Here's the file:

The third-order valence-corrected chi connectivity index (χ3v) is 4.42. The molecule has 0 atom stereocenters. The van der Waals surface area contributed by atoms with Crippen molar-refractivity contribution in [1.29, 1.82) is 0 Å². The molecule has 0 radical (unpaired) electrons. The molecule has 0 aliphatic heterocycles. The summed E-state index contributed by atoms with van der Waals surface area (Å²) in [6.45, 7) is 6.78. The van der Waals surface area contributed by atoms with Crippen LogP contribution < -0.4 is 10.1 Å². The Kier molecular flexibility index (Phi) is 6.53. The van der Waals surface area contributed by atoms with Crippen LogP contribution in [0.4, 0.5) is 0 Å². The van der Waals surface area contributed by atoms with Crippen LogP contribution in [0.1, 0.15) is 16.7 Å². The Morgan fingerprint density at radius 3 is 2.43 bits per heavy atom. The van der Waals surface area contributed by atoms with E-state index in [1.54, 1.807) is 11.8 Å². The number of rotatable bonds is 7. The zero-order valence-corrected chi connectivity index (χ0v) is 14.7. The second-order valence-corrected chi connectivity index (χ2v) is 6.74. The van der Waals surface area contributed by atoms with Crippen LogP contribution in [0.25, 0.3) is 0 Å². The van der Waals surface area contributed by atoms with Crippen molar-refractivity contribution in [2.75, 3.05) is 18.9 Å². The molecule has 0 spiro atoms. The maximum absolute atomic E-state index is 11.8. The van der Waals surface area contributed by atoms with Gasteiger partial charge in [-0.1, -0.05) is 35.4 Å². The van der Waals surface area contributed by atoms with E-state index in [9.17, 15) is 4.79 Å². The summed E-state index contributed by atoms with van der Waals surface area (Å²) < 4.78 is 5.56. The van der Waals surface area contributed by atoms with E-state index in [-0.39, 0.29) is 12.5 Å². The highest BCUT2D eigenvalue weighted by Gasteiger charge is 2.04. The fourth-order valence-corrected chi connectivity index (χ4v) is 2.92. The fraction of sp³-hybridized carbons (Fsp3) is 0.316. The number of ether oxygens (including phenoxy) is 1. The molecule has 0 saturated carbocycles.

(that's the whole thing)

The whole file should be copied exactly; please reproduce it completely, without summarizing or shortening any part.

The third-order valence-corrected chi connectivity index (χ3v) is 4.42. The molecule has 0 atom stereocenters. The van der Waals surface area contributed by atoms with Crippen molar-refractivity contribution in [1.29, 1.82) is 0 Å². The molecule has 0 radical (unpaired) electrons. The molecule has 0 aliphatic heterocycles. The summed E-state index contributed by atoms with van der Waals surface area (Å²) in [6.45, 7) is 6.78. The van der Waals surface area contributed by atoms with Crippen LogP contribution < -0.4 is 10.1 Å². The Kier molecular flexibility index (Phi) is 6.53. The van der Waals surface area contributed by atoms with Crippen LogP contribution in [0.4, 0.5) is 0 Å². The van der Waals surface area contributed by atoms with Crippen LogP contribution in [0.1, 0.15) is 16.7 Å². The Morgan fingerprint density at radius 3 is 2.43 bits per heavy atom. The van der Waals surface area contributed by atoms with E-state index in [1.54, 1.807) is 11.8 Å². The number of rotatable bonds is 7. The zero-order valence-corrected chi connectivity index (χ0v) is 14.7. The second-order valence-corrected chi connectivity index (χ2v) is 6.74. The van der Waals surface area contributed by atoms with Crippen LogP contribution in [0.25, 0.3) is 0 Å². The van der Waals surface area contributed by atoms with Crippen molar-refractivity contribution in [2.75, 3.05) is 18.9 Å². The molecule has 0 spiro atoms. The maximum absolute atomic E-state index is 11.8. The van der Waals surface area contributed by atoms with Gasteiger partial charge in [-0.1, -0.05) is 35.4 Å². The van der Waals surface area contributed by atoms with E-state index in [9.17, 15) is 4.79 Å². The summed E-state index contributed by atoms with van der Waals surface area (Å²) < 4.78 is 5.56. The van der Waals surface area contributed by atoms with E-state index in [-0.39, 0.29) is 12.5 Å². The highest BCUT2D eigenvalue weighted by Gasteiger charge is 2.04. The fourth-order valence-corrected chi connectivity index (χ4v) is 2.92. The fraction of sp³-hybridized carbons (Fsp3) is 0.316. The number of ether oxygens (including phenoxy) is 1. The molecule has 0 saturated carbocycles.